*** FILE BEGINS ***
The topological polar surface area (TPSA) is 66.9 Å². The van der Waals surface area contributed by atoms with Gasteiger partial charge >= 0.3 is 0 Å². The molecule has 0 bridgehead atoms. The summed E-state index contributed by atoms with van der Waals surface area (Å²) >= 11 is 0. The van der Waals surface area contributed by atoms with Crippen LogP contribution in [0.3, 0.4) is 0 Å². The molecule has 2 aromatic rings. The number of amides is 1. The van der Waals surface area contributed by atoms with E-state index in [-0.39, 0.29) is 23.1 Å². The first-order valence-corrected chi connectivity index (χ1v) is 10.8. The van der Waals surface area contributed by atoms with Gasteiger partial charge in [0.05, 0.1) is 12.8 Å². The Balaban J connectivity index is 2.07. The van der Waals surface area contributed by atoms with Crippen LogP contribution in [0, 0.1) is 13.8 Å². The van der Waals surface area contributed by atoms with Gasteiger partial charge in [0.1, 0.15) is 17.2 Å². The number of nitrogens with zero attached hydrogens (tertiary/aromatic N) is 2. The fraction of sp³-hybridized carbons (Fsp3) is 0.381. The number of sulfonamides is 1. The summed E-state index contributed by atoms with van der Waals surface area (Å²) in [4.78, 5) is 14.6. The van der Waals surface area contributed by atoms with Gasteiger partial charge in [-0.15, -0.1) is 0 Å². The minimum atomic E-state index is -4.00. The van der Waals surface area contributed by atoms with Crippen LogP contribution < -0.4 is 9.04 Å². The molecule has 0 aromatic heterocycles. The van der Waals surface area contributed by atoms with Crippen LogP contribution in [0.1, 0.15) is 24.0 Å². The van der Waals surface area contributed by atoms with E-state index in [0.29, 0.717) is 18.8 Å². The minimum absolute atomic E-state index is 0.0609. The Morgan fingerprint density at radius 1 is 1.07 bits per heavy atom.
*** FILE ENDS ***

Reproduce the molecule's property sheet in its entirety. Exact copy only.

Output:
The topological polar surface area (TPSA) is 66.9 Å². The van der Waals surface area contributed by atoms with Gasteiger partial charge >= 0.3 is 0 Å². The molecule has 0 bridgehead atoms. The summed E-state index contributed by atoms with van der Waals surface area (Å²) >= 11 is 0. The van der Waals surface area contributed by atoms with Crippen LogP contribution in [0.3, 0.4) is 0 Å². The molecule has 2 aromatic rings. The number of amides is 1. The van der Waals surface area contributed by atoms with E-state index in [-0.39, 0.29) is 23.1 Å². The first-order valence-corrected chi connectivity index (χ1v) is 10.8. The van der Waals surface area contributed by atoms with Gasteiger partial charge in [0.05, 0.1) is 12.8 Å². The Balaban J connectivity index is 2.07. The van der Waals surface area contributed by atoms with Crippen LogP contribution in [0, 0.1) is 13.8 Å². The van der Waals surface area contributed by atoms with Gasteiger partial charge in [0.1, 0.15) is 17.2 Å². The number of nitrogens with zero attached hydrogens (tertiary/aromatic N) is 2. The fraction of sp³-hybridized carbons (Fsp3) is 0.381. The number of sulfonamides is 1. The summed E-state index contributed by atoms with van der Waals surface area (Å²) in [4.78, 5) is 14.6. The van der Waals surface area contributed by atoms with Gasteiger partial charge in [-0.15, -0.1) is 0 Å². The minimum atomic E-state index is -4.00. The van der Waals surface area contributed by atoms with Crippen LogP contribution < -0.4 is 9.04 Å². The molecule has 0 aromatic heterocycles. The van der Waals surface area contributed by atoms with Crippen LogP contribution in [0.1, 0.15) is 24.0 Å². The van der Waals surface area contributed by atoms with E-state index in [0.29, 0.717) is 18.8 Å². The minimum absolute atomic E-state index is 0.0609. The Morgan fingerprint density at radius 1 is 1.07 bits per heavy atom.